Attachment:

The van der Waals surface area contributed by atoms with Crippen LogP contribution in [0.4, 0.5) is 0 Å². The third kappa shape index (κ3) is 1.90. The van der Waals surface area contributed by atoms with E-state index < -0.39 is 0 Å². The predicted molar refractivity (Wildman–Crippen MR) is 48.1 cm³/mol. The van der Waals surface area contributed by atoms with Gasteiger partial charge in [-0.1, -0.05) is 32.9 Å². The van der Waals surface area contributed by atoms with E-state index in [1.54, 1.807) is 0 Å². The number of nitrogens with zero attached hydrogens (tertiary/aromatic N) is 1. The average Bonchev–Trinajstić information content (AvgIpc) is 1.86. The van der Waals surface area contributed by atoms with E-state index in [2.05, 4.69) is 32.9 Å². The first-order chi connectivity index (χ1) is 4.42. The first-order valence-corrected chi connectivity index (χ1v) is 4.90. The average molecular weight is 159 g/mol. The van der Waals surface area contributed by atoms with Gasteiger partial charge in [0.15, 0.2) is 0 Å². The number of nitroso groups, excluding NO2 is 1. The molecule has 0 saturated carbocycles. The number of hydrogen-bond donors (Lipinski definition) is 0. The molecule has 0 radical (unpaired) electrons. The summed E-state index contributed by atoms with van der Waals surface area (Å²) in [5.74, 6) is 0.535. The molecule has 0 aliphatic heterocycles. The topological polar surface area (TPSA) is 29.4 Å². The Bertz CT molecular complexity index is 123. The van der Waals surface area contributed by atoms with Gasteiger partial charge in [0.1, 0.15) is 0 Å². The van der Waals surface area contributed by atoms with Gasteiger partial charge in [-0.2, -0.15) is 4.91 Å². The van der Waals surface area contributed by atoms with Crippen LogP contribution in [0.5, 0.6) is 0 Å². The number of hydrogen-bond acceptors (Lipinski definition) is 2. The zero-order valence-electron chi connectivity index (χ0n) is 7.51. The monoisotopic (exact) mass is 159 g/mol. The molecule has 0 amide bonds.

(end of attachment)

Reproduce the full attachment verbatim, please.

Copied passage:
The van der Waals surface area contributed by atoms with Crippen LogP contribution in [0.4, 0.5) is 0 Å². The third kappa shape index (κ3) is 1.90. The van der Waals surface area contributed by atoms with E-state index < -0.39 is 0 Å². The predicted molar refractivity (Wildman–Crippen MR) is 48.1 cm³/mol. The van der Waals surface area contributed by atoms with Gasteiger partial charge in [-0.1, -0.05) is 32.9 Å². The van der Waals surface area contributed by atoms with E-state index in [1.54, 1.807) is 0 Å². The number of nitrogens with zero attached hydrogens (tertiary/aromatic N) is 1. The average Bonchev–Trinajstić information content (AvgIpc) is 1.86. The van der Waals surface area contributed by atoms with E-state index in [2.05, 4.69) is 32.9 Å². The first-order chi connectivity index (χ1) is 4.42. The first-order valence-corrected chi connectivity index (χ1v) is 4.90. The average molecular weight is 159 g/mol. The van der Waals surface area contributed by atoms with Gasteiger partial charge in [0.15, 0.2) is 0 Å². The number of nitroso groups, excluding NO2 is 1. The molecule has 0 saturated carbocycles. The number of hydrogen-bond donors (Lipinski definition) is 0. The molecule has 0 radical (unpaired) electrons. The summed E-state index contributed by atoms with van der Waals surface area (Å²) in [5.74, 6) is 0.535. The molecule has 0 aliphatic heterocycles. The topological polar surface area (TPSA) is 29.4 Å². The Bertz CT molecular complexity index is 123. The van der Waals surface area contributed by atoms with Gasteiger partial charge in [0.1, 0.15) is 0 Å². The van der Waals surface area contributed by atoms with Gasteiger partial charge in [-0.2, -0.15) is 4.91 Å². The van der Waals surface area contributed by atoms with Crippen LogP contribution in [0.5, 0.6) is 0 Å². The number of hydrogen-bond acceptors (Lipinski definition) is 2. The zero-order valence-electron chi connectivity index (χ0n) is 7.51. The monoisotopic (exact) mass is 159 g/mol. The molecule has 0 amide bonds.